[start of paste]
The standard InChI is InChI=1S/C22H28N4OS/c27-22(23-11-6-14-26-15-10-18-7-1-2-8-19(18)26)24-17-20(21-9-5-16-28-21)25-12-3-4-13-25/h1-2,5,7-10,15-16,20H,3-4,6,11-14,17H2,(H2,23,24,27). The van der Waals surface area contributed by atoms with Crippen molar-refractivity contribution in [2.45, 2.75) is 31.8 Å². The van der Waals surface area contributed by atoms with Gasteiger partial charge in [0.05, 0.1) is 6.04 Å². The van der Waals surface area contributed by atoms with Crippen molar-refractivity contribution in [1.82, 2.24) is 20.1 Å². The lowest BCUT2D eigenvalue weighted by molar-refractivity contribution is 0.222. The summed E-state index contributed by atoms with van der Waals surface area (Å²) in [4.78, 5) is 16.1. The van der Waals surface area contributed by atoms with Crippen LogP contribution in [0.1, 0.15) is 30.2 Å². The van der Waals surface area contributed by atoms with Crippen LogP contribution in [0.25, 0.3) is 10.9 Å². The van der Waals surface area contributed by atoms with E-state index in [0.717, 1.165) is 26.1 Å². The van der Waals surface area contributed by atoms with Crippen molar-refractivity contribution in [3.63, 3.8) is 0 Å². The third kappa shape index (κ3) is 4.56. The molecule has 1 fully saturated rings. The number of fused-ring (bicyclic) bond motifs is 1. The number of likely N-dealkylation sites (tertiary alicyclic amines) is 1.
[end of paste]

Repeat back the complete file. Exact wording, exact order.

The standard InChI is InChI=1S/C22H28N4OS/c27-22(23-11-6-14-26-15-10-18-7-1-2-8-19(18)26)24-17-20(21-9-5-16-28-21)25-12-3-4-13-25/h1-2,5,7-10,15-16,20H,3-4,6,11-14,17H2,(H2,23,24,27). The van der Waals surface area contributed by atoms with Crippen molar-refractivity contribution in [2.45, 2.75) is 31.8 Å². The van der Waals surface area contributed by atoms with Gasteiger partial charge in [0.05, 0.1) is 6.04 Å². The van der Waals surface area contributed by atoms with Crippen molar-refractivity contribution in [1.82, 2.24) is 20.1 Å². The lowest BCUT2D eigenvalue weighted by molar-refractivity contribution is 0.222. The summed E-state index contributed by atoms with van der Waals surface area (Å²) in [4.78, 5) is 16.1. The van der Waals surface area contributed by atoms with Crippen LogP contribution in [0.1, 0.15) is 30.2 Å². The van der Waals surface area contributed by atoms with Crippen LogP contribution in [0.25, 0.3) is 10.9 Å². The van der Waals surface area contributed by atoms with E-state index in [0.717, 1.165) is 26.1 Å². The van der Waals surface area contributed by atoms with Crippen molar-refractivity contribution in [3.63, 3.8) is 0 Å². The third kappa shape index (κ3) is 4.56. The molecule has 1 fully saturated rings. The number of fused-ring (bicyclic) bond motifs is 1. The number of likely N-dealkylation sites (tertiary alicyclic amines) is 1.